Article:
Time off for good behavior
The biggest case of note out of the Ohio Supreme Court this week was an affirmance of the 5th District's decision last year holding that Ohio could constitutionally punish consensual sex between a stepparent and an adult stepchild, in State v. Woody Allen, oops, State v. Lowe. I'd done a post on the case when it was argued before the Court back in October, noting that a reversal was, um, unlikely; my exact words were that "there’s as much chance of our Supreme Court putting its stamp of approval on stepparents messing around with their stepchildren, even adult ones, as there is of the state legislature designating August as Oral Sex Month."
Turns out I was right on the money as to not only the outcome, but the Court's reasoning. I'd suggested that the only reason the court took the case was to clean up the appellate court's decision, which had spent a lot of time talking about there not being a right to consensual sex, even with an adult stepdaughter -- a rationale that might run afoul of the US Supreme Court's holding in Lawrence v. Texas that there's a liberty interest in consensual adult sexual relations. I'd suggested that the Supreme Court would instead focus on the state interest of preserving the family unit in prohibiting stepparent/stepchild relations, and in their 6-1 decision the other day, that's exactly what they did.
So I guess I'll have to type the rest of this post with one hand, having broken my other arm patting myself on the back. Hey, this is the guy who said there was no way Al Gore would lose Tennessee in the 2000 election, and that the Pittsburgh Steelers were a lock to repeat as Super Bowl champions, so pardon me while I revel in the rarity about having been right about something.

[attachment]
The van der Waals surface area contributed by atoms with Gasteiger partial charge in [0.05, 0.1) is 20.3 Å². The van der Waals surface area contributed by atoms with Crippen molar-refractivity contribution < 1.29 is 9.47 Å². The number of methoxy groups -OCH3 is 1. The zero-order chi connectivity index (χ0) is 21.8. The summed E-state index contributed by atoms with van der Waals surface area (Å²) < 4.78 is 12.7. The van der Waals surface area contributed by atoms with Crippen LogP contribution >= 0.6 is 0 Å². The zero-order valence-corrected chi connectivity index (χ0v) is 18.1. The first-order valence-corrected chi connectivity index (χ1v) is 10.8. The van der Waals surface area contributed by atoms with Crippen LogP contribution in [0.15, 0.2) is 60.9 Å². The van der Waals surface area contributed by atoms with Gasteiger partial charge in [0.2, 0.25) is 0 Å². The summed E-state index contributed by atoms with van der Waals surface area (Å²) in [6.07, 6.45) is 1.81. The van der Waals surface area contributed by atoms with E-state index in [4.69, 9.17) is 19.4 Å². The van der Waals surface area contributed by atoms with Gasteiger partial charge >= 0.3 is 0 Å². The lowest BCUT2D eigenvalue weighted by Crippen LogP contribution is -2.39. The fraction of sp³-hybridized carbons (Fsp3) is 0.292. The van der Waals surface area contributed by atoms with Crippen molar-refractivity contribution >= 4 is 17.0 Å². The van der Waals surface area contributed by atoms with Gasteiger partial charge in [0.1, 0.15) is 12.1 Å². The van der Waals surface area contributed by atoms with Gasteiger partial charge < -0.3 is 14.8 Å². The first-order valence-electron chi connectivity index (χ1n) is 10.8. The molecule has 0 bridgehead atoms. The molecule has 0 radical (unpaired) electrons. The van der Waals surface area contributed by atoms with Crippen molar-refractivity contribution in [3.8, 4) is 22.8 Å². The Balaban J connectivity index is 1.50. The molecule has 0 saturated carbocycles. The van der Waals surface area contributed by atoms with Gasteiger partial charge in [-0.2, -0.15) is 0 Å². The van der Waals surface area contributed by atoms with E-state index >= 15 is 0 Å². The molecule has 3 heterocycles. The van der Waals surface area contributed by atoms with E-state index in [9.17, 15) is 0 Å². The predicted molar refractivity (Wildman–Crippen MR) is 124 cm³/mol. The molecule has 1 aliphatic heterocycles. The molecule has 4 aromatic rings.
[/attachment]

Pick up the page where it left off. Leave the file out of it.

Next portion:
And I'm going to reward myself for this by taking the rest of the day off from writing serious stuff. We'll start by saluting the law firm of Low, Ball & Lynch. No, I'm not making that up; the firm's site can be found here. They do insurance defense work. Quelle surprise. I don't want to even think about what Payne & Fears, LLP specialize in.
If they specialize in trial work, they'd best be clean-shaven, at least according to the jury consultant who was interviewed for this article. While no facial hair is best of all, if you're unwilling to dispense with it altogether, keep in mind there's a heirarchy at work: beards are best, mustaches are in the middle, and "goatees are most likely to discredit a lawyer." Actually, the best part of the article was the comments below it, particularly this one:
In his later made for TV movies in he late 80’s and early ’90s, Raymond Burr as Perry Mason had a Beard/VanDyke thing going and he remained undefeated. But that might also have had something to do with his opposing prosecutors seeming never to have heard of the phrase, “I object!”, when he would accuse somebody of the heinous crime while they were on the witness stand.
Oh, and speaking of Al Gore, which we were several paragraphs back, it appears he's suffered yet another blow at the hands of the Supreme Court.
I'm going to be on vacation next week, so I'll put some stuff together over the weekend to keep you minimally entertained/informed while I'm gone. I'll be back, tanned, rested, and ready, a week from Monday.